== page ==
TAMPA, Fla. — The homecoming was a relief, at first: Across much of Florida, evacuees emerged from temporary shelters on Monday to find that Hurricane Irma had spared most houses and lives.
It had less mercy on the power grid.
Floridians were beginning to discover that home without electricity was not like home at all, a state that might last for weeks. In Miami, Jacksonville, Tampa and elsewhere, far more houses were dark than not, while some elderly and sick people were marooned in hospitals and nursing homes where reliable power was hard to come by.
Air conditioning, almost as essential as air in sticky, subtropical Florida, was mourned from the Keys to the Panhandle. A mass extinction of cellphone batteries drove people to their cars to charge up, their need for communication and news eclipsing their worries about conserving scarce gasoline.
Whatever people could salvage from the fridge became breakfast, lunch and dinner, cooked over gas or propane stoves, and a strip-mall Chinese place frying egg rolls in the sweaty dark in Hollywood, Fla., earned the eternal gratitude of its patrons. Most of the few businesses that were open were taking only cash. As registers froze, calculators totted up the change.
About 65 percent of the state had no power on Monday, and nearly a million customers had lost it in Georgia and South Carolina. The storm was still chewing on power lines across north Florida as repair crews deployed in the south on Monday.
“It’s going to take us a long time to get power back,” Gov. Rick Scott said at a news conference on Monday, asking for patience.
Monday morning found the Berez family sheltering from Irma’s aftermath in a white van parked outside a CVS store in West Kendall, savoring the vehicle’s air conditioning and the free wifi they had picked up from a nearby Starbucks. Home had been more of a campground for 24 hours, and it was not going well.
“We can’t sleep,” said Isabel Berez, 49, lamenting the heat.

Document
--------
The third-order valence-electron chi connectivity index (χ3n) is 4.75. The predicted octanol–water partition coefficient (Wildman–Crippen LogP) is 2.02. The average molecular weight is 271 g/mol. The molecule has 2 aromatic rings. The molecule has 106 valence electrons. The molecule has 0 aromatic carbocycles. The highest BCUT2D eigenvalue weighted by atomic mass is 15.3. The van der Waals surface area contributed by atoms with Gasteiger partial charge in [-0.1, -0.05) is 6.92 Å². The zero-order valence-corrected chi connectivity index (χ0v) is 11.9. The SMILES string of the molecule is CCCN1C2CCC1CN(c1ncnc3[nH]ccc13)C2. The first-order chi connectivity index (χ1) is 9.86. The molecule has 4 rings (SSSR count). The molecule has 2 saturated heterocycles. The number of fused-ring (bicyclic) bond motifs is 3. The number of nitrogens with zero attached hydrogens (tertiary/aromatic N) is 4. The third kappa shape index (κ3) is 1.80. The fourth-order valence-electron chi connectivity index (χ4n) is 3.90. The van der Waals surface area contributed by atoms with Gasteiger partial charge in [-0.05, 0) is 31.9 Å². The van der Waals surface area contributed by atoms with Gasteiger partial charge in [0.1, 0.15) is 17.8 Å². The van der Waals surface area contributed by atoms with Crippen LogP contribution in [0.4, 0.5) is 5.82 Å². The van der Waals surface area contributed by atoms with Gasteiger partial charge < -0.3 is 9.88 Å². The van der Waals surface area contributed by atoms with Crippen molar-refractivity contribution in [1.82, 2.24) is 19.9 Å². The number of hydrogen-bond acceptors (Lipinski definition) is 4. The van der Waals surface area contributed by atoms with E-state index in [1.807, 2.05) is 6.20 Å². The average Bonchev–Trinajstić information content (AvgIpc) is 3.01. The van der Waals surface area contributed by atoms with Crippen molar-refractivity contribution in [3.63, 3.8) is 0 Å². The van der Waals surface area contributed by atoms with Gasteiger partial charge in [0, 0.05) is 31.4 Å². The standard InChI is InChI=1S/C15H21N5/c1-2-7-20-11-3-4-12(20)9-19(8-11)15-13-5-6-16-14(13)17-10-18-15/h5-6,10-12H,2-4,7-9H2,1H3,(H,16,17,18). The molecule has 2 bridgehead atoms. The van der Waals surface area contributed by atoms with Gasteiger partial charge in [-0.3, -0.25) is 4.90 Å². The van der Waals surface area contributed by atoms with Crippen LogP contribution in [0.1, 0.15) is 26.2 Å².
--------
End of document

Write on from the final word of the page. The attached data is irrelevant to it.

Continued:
“I need to talk to my mama, my brother,” said her husband, Enrique Berez, 54, thumbing his iPhone screen.
“Horrible,” summarized their 9-year-old daughter, Isabella.
“It’s so hard to see at night,” she said, clutching a Barbie doll dressed in sparkly blue. “And I’m afraid of the dark.”
Florida Power & Light saw more than five million outages during the storm, including for some customers who lost power more than once. Priority for restoring power was going to vital facilities like hospitals, fire houses, police stations and shelters, followed by major commercial streets.
The company said it was not yet possible to tell individual customers when their service would be restored.
“We know how uncomfortable it is to be out of power,” said Eric Silagy, the company’s chief executive, at a news conference. “We get it. We have families here as well.”
The most serious consequences appeared to be unfolding at hospitals and nursing homes. As of Monday evening, 54 hospitals were operating on backup generators, according to data reported to the Florida Hospital Association.
Some nursing homes in Florida reported they had been running on generators for more than a day, some going without air conditioning, others without power altogether as generators failed. Some of the state’s assisted living facilities, which also house people who rely on electricity-dependent medical equipment, had no backup generators and reported being completely without power on Monday.